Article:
This entry was posted on August 26, 2013
One of the most common interactions I have with coaches and players goes something like this:
“Brian, I just got home from the Texas Baseball Ranch (or bought Coach Wolforth’s DVDs) and I am at a loss as to what workouts/drills I should implement and, accordingly, what equipment to buy. Coach Wolforth uses almost all of your equipment at the Ranch (or on the DVD), but we only have a limited amount of time to implement some of the workouts/drills and I don’t know what items are best to purchase. What do you think are the most critical pieces of equipment I should get to help myself/my players? What would you buy if you were just starting out? What was most helpful to you when you were playing?”
The above is very typical for me to hear from coaches or individual players. Even if a customer has not been to the Texas Baseball Ranch or watched Coach Wolforth’s DVDs, simply scrolling through our website can be overwhelming as we carry around 140 pieces of workout equipment. So what do I tell these coaches and players when we have this discussion? I simply ask, “What is your goal?”
Most people I talk to want me to respond with an easy, straightforward answer that directs them to the most crucial pieces of equipment that they absolutely can’t do without. But I don’t believe in cookie cutter approaches—whether it be with teaching hitting or pitching mechanics, or in telling people the types of workouts they should be doing. Instead, in order for me to answer their question I need to know what is their goal. I usually get a long pause on the other end of the phone or a blank stare if we are talking in person. So I usually have to follow up my question with examples.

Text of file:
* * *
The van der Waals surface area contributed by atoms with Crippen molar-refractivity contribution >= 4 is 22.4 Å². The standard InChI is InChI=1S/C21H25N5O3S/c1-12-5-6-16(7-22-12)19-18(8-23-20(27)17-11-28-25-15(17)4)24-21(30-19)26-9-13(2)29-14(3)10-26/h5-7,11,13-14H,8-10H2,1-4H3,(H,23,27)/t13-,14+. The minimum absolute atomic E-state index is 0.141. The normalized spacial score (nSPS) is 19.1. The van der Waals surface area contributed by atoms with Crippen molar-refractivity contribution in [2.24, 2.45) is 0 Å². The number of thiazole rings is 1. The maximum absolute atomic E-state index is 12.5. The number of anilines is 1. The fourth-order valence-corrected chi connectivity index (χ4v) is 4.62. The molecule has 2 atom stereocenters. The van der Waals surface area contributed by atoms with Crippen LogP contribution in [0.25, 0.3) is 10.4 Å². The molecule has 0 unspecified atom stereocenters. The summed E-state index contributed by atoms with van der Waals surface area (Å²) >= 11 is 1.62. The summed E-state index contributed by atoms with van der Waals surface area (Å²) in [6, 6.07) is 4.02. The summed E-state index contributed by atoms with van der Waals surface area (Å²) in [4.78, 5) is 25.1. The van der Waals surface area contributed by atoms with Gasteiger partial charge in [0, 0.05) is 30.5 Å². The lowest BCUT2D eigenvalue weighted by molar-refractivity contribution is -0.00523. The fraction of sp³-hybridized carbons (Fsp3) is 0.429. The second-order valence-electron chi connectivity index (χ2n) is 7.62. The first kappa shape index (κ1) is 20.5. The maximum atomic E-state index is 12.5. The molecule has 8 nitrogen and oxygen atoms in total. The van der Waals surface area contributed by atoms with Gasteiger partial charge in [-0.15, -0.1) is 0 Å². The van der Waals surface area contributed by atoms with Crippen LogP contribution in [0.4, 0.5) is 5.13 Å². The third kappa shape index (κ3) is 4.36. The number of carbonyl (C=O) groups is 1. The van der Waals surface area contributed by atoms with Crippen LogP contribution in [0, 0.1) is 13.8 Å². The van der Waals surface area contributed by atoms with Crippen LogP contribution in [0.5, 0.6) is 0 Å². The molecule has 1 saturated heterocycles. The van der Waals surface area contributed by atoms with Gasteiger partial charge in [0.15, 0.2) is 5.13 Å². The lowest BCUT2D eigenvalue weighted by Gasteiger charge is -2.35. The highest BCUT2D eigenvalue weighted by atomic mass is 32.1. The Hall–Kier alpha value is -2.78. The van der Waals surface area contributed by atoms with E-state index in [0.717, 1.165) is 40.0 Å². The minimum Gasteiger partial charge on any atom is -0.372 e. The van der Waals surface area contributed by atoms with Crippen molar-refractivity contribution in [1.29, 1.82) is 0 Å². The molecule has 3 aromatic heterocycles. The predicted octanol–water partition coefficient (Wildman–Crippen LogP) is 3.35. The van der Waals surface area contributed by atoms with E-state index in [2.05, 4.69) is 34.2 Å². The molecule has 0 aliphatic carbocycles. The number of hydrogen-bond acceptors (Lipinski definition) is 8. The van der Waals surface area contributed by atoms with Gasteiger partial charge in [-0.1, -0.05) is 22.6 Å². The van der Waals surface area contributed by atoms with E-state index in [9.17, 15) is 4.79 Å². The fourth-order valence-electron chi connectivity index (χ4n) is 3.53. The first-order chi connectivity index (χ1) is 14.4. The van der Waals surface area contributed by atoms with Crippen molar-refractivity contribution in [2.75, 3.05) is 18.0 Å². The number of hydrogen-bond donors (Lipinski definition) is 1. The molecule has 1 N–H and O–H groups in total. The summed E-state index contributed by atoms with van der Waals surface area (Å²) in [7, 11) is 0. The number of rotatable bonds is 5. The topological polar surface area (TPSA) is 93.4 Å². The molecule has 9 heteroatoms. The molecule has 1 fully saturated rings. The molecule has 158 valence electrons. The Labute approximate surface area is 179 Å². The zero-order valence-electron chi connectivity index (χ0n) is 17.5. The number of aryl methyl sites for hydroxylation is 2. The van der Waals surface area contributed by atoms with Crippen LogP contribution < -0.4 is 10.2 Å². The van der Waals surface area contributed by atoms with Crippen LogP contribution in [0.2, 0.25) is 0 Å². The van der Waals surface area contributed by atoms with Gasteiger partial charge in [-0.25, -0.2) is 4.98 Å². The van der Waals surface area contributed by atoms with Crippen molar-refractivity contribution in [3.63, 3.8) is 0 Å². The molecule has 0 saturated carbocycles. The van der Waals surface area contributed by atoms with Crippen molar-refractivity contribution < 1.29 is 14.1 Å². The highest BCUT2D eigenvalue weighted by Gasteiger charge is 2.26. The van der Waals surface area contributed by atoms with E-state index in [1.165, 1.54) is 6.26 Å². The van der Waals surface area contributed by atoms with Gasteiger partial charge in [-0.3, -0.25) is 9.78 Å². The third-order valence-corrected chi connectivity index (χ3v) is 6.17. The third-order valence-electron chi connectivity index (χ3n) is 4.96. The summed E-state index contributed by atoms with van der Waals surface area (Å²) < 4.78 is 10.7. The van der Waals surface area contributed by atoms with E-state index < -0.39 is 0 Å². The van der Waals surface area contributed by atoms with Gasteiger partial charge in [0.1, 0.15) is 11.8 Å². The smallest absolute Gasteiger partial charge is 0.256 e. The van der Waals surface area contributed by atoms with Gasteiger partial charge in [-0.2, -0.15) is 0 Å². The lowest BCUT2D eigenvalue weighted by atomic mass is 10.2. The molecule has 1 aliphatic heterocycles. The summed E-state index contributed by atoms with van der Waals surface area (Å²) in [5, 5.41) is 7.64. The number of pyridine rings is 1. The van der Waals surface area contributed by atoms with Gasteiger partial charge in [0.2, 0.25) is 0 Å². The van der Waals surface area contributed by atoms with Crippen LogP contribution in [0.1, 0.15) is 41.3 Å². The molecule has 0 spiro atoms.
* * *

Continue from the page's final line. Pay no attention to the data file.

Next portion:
What is your goal this offseason or season? Is it to keep players healthy? Is it to improve strength? Is it to increase flexibility? Is it to increase velocity? Improve command? Speed up recovery time? Get faster? In order to best answer the question I need to know what the athlete’s primary weakness is, or if I am talking to a coach, what his program’s major weakness is. Depending on the answer, I can help direct that player or coach to pieces of equipment, and of course drills and exercises, that will target and help to improve that area of weakness. Most of the time exercises and equipment will overlap and will help with multiple areas. But an athlete who is as strong as an offensive lineman probably should not be buying medicine balls, sleds, and weighted vests as his first pieces of equipment. That strong athlete might, however, struggle with flexibility, and I can point out numerous things that will help improve his flexibility in different areas of his body.
Many people might think they need to get better at everything I listed above. And while it is true that almost everybody can improve to some degree in every athletic category, all of us have some weakness that stands out over the rest. I know at different times in my baseball career these were my major weaknesses: recovery time, staying healthy, velocity, and command. Therefore, depending on which of those issues I was confronting at the moment I needed different pieces of workout equipment in order to properly train to improve my weakness.
So what are the most important pieces of equipment to target and improve the above weaknesses? Here is a short, non-comprehensive list that generally gives you an idea of some of the most recommended workout equipment for different weaknesses. Please keep in mind that this is a general list and that often there are many differences even between two players who share the same weakness and therefore the below list is just a starting point.
I hope the above listed products will at least give you a starting point for products that can help improve your weaknesses in order to make you a better athlete and, consequently, a better baseball player.
If you have any additional questions regarding your specific needs and what equipment would most benefit you, please don’t hesitate to contact me.
Until next time,